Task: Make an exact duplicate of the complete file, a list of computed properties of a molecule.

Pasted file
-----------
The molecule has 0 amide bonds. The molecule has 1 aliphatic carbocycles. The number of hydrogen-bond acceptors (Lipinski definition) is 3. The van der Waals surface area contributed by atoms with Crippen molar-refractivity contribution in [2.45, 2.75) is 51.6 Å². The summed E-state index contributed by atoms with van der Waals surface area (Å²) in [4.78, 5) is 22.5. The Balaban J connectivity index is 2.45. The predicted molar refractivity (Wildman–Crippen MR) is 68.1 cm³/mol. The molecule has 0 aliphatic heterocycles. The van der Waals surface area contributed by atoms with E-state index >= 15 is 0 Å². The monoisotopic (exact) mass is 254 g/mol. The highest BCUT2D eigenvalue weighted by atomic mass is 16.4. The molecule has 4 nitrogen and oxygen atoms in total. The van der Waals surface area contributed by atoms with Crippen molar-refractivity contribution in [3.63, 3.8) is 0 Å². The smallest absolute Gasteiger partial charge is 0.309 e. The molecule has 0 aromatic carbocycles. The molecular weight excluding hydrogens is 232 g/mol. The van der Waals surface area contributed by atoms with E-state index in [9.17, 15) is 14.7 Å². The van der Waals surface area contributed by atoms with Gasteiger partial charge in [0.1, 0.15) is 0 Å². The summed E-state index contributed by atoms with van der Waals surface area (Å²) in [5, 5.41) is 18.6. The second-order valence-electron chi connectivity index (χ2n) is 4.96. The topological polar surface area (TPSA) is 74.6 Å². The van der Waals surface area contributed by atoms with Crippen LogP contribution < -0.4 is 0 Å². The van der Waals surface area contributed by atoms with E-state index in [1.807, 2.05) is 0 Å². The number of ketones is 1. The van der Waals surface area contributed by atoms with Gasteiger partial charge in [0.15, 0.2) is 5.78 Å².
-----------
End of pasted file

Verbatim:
The molecule has 0 amide bonds. The molecule has 1 aliphatic carbocycles. The number of hydrogen-bond acceptors (Lipinski definition) is 3. The van der Waals surface area contributed by atoms with Crippen molar-refractivity contribution in [2.45, 2.75) is 51.6 Å². The summed E-state index contributed by atoms with van der Waals surface area (Å²) in [4.78, 5) is 22.5. The Balaban J connectivity index is 2.45. The predicted molar refractivity (Wildman–Crippen MR) is 68.1 cm³/mol. The molecule has 0 aliphatic heterocycles. The van der Waals surface area contributed by atoms with E-state index >= 15 is 0 Å². The monoisotopic (exact) mass is 254 g/mol. The highest BCUT2D eigenvalue weighted by atomic mass is 16.4. The molecule has 4 nitrogen and oxygen atoms in total. The van der Waals surface area contributed by atoms with Crippen molar-refractivity contribution in [3.63, 3.8) is 0 Å². The smallest absolute Gasteiger partial charge is 0.309 e. The molecule has 0 aromatic carbocycles. The molecular weight excluding hydrogens is 232 g/mol. The van der Waals surface area contributed by atoms with E-state index in [9.17, 15) is 14.7 Å². The van der Waals surface area contributed by atoms with Gasteiger partial charge in [0.1, 0.15) is 0 Å². The summed E-state index contributed by atoms with van der Waals surface area (Å²) in [5, 5.41) is 18.6. The second-order valence-electron chi connectivity index (χ2n) is 4.96. The topological polar surface area (TPSA) is 74.6 Å². The van der Waals surface area contributed by atoms with Crippen LogP contribution < -0.4 is 0 Å². The van der Waals surface area contributed by atoms with E-state index in [1.807, 2.05) is 0 Å². The number of ketones is 1. The van der Waals surface area contributed by atoms with Gasteiger partial charge in [0.15, 0.2) is 5.78 Å².